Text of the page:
1 finding aid(s) found containing the word(s) Antislavery movements--United States--History--19th century--Sources.

  1. Scrap books compiled by Thompson and Chesson

    19 scrapbooks ; Linear feet of shelf space occupied: 3 ; Approximate number of items: 2500 . -- Rare Book & Special Collections Division, Library of Congress, Washington, D.C.

    Summary:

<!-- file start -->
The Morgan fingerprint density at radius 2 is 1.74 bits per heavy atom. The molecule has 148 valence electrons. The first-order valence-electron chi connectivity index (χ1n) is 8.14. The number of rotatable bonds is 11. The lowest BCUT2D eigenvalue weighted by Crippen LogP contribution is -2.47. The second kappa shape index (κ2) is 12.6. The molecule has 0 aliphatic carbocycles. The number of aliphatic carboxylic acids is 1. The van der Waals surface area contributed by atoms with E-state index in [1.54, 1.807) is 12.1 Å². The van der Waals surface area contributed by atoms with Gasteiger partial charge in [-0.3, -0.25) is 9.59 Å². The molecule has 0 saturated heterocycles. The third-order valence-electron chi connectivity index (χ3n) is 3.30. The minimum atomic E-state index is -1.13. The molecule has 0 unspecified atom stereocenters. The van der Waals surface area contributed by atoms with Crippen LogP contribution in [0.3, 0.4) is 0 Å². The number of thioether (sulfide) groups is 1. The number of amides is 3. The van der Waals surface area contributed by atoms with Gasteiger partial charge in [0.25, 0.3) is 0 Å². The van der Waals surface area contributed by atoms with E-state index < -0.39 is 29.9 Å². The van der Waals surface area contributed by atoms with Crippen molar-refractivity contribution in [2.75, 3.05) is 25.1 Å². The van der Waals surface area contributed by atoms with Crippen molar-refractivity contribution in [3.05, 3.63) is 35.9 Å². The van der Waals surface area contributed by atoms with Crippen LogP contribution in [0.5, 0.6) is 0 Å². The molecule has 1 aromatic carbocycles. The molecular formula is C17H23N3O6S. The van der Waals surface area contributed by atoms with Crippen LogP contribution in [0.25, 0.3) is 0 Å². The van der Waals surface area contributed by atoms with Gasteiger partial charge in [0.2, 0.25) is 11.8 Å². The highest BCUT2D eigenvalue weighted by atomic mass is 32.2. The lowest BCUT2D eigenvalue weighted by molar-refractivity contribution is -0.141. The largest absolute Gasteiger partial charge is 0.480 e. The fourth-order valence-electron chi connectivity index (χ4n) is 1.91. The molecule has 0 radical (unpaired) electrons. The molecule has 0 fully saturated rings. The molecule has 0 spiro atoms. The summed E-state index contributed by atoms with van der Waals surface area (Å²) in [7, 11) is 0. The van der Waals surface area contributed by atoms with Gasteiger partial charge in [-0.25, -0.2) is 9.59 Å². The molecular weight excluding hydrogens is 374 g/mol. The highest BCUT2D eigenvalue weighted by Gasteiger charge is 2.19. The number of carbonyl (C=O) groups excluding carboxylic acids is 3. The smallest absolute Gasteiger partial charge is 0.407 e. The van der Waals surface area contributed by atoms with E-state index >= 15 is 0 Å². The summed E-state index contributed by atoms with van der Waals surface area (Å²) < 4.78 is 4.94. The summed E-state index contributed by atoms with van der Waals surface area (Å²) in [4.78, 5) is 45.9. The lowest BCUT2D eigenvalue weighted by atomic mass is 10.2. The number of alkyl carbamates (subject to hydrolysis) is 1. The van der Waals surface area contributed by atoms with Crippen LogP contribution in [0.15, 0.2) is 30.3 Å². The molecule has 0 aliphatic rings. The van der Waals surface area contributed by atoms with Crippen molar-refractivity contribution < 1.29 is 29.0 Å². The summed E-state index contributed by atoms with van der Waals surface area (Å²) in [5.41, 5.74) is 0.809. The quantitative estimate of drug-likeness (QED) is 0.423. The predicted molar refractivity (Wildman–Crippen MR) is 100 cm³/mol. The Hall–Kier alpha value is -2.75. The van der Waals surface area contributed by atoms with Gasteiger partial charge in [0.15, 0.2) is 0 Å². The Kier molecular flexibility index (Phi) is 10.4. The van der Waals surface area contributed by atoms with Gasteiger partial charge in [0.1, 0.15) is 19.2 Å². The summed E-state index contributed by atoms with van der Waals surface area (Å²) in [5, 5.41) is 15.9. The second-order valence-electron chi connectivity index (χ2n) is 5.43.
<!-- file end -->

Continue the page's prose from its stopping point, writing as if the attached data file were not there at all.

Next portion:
The collection comprises of 19 scrapbooks consisting of newspaper clippings from various sources documenting the activities of George D. Thompson and writings by F.W. Chesson. The volumes also include handwritten notes by Thompson, pamphlets and handbills, letters to the editor, newspaper reports, essays and book reviews written by Chesson. The first six volumes, (volumes 1-6 of the scrapbooks) were compiled between 1835-1846 by George Donisthorpe Thompson (1804-1878), British abolitionist, lecturer and antislavery activist. Thompson founded the Edinburgh Society for the Abolition of Slavery Throughout the World in 1833. He worked with William Lloyd Garrison, John Greenleaf Whittier and other members of the American Anti-Slavery Society and was instrumental in establishing early abolitionist societies in both the United Kingdom and the United States. In 1847, Thompson was elected as a Member of Parliament where he served until 1852. The collection also comprises of 13 volumes (volumes 7-19 of the scrapbooks) compiled between 1854-1886 by Frederick William Chesson (1833 or 1834-1888), English journalist, influential anti-slavery proponent and secretary of the London Aborigines’ Protection Society. In 1855, Chesson married Amelia Thompson, the daughter of George Thompson. Together in 1859, F.W. Chesson and George Thompson founded the London Emancipation Society. Call number: E449.S43